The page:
Cart: 0 items
I'm On The Case Edition (2/15/12)
As much as I'd love to pimp some more Valentine's stuff to you this week, I'm going to resist (mostly because I just did it a few weeks ago). Instead, we're talking pool cue cases. Unless you have a pool table at home and never go out, you're going to need a pool cue case. If you play leagues, if you play at a bar or a pool hall, even if you're someday planning to take your cue to your buddy's house, you're going to need a case.
In fact, we think that picking out the right case is so important that we even had our buddy Samm Diep write an article talking about the process for picking out the right pool cue case for you. So, without further delay, here's the 101 on buying a new pool cue case:
Hard Pool Cue Cases
Hard cases are far and away the most popular style that we sell. Which is probably why we carry over 70 different models. They're durable, they're affordable and they hold just about everything you need to carry around with you.
If you're going with a hard case, I highly recommend you check out our PoolDawg comfort strap. It's only 20 bucks and it's a huge upgrade from the standard carrying strap that comes with most hard cases. Plus, it's super fuzzy and has a wicked awesome logo on it. Not that I'm biased or anything. Just sayin'.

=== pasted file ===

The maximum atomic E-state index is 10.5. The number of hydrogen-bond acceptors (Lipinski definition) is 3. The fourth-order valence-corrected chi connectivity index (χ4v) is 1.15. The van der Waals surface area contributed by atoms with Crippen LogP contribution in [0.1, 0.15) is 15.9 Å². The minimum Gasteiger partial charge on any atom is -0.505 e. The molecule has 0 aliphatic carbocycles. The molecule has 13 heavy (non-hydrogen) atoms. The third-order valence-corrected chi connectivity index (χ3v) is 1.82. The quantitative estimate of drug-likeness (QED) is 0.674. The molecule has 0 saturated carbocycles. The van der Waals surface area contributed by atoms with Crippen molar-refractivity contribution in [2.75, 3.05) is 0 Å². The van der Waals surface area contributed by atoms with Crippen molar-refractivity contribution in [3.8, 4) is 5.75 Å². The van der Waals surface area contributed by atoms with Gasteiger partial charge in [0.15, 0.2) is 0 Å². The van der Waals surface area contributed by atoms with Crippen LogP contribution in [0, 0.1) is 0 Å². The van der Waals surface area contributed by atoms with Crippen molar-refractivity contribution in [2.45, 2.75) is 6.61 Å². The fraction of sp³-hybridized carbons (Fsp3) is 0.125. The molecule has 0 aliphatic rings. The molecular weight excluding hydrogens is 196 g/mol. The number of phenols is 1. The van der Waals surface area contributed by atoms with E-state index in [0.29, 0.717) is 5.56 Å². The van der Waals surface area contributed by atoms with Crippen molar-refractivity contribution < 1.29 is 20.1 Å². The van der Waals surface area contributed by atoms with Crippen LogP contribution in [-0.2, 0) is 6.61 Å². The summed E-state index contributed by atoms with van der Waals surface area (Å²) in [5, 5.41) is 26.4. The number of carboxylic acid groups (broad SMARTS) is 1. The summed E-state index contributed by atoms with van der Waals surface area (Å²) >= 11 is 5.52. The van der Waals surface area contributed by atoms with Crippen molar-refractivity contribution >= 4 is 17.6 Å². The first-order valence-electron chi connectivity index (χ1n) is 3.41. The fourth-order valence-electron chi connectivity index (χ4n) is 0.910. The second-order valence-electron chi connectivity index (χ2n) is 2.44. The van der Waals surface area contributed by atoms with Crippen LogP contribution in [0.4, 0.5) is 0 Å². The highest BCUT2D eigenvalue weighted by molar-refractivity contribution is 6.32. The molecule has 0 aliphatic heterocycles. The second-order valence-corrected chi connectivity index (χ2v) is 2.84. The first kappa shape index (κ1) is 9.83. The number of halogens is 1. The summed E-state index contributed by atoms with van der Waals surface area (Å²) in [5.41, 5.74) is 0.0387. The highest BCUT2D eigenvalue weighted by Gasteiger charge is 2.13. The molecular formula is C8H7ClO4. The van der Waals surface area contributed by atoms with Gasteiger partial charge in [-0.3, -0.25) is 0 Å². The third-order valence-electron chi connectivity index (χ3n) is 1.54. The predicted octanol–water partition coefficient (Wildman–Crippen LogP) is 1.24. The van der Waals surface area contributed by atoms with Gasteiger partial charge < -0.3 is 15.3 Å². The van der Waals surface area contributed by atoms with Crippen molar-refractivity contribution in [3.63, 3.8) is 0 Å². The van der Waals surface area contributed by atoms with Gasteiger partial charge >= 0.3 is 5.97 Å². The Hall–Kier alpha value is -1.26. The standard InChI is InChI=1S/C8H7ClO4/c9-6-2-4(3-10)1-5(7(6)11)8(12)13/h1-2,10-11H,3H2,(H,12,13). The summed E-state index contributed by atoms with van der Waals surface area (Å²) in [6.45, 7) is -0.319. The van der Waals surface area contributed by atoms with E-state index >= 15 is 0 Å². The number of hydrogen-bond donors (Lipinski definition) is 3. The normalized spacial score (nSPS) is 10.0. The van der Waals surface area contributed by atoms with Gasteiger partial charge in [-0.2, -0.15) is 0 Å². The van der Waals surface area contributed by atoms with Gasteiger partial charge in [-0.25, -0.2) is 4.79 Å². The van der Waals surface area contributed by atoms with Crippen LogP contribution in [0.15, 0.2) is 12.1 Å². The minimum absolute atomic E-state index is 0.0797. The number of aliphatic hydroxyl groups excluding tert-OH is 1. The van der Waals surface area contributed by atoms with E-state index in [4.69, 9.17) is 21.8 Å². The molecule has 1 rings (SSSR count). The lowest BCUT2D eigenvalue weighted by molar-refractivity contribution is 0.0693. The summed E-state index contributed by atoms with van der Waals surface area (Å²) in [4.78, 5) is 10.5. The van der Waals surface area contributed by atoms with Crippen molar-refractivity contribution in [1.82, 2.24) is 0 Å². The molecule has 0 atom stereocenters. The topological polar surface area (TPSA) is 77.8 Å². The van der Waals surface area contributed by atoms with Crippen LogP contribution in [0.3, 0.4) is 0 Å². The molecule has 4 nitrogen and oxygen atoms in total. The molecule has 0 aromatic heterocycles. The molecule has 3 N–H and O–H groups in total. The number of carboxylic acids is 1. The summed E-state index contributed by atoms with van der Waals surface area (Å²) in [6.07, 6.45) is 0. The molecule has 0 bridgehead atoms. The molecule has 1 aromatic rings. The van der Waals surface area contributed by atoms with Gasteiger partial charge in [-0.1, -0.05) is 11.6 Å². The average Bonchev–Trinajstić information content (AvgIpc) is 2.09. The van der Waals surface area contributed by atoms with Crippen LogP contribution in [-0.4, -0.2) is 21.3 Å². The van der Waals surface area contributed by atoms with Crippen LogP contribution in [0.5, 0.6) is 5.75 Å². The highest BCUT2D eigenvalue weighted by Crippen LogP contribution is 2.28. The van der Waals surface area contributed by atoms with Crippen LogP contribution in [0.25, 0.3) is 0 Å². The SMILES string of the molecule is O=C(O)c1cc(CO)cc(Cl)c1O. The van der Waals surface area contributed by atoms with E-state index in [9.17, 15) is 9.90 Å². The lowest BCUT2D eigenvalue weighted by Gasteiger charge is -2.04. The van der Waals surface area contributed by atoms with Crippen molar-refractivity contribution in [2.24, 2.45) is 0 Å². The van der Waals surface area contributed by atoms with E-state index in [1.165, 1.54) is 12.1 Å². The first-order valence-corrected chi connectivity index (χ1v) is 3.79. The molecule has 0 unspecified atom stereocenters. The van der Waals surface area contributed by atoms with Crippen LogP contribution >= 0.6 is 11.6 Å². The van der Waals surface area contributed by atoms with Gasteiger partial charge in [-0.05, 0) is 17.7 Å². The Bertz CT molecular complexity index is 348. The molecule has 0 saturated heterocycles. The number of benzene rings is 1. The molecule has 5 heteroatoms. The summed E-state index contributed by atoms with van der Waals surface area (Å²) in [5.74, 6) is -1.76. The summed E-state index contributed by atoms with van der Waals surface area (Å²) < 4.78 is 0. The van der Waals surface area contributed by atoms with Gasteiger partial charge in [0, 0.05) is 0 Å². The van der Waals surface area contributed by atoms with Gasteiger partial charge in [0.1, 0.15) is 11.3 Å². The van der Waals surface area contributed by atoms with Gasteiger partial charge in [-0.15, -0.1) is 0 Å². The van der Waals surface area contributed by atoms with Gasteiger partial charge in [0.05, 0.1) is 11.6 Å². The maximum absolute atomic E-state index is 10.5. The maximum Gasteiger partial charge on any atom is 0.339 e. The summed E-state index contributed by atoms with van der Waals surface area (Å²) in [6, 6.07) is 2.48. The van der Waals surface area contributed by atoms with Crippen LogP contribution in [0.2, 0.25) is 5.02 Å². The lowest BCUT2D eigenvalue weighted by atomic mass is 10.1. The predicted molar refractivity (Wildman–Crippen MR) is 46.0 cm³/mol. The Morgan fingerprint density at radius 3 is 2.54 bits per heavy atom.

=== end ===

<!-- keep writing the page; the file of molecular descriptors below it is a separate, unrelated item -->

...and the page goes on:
Soft Pool Cue Cases
Box Style Pool Cue Cases
Leather Pool Cue Cases
Is it just me, or is leather completely super awesome? There's just something about leather. It feels nicer, it looks nicer, it even smells nicer.
We've got tooled leather, weathered leather, classic leather. Me personally? I'm all about that Instroke Buffalo case (the one pictured here). It's just got personality. Well, as much personality as an inanimate pool cue case can have anyway.
Samm Diep - Your Personal Cue Case Buying Guide
So, you’re in the market for a new cue case. With so many options these days, where do you even begin? Here are a few things to keep in mind when searching for the right case for you.
How many cues are you carrying?
If you’re a beginner, you will most likely just need a 1x1 or 1x2. This is a common way of indicating the size of the case. The first digit refers to the number of butts (the bottom, or handle, of the cue stick) it carries and the second digit refers to the number of shafts (the top, skinnier end) it carries... Keep Reading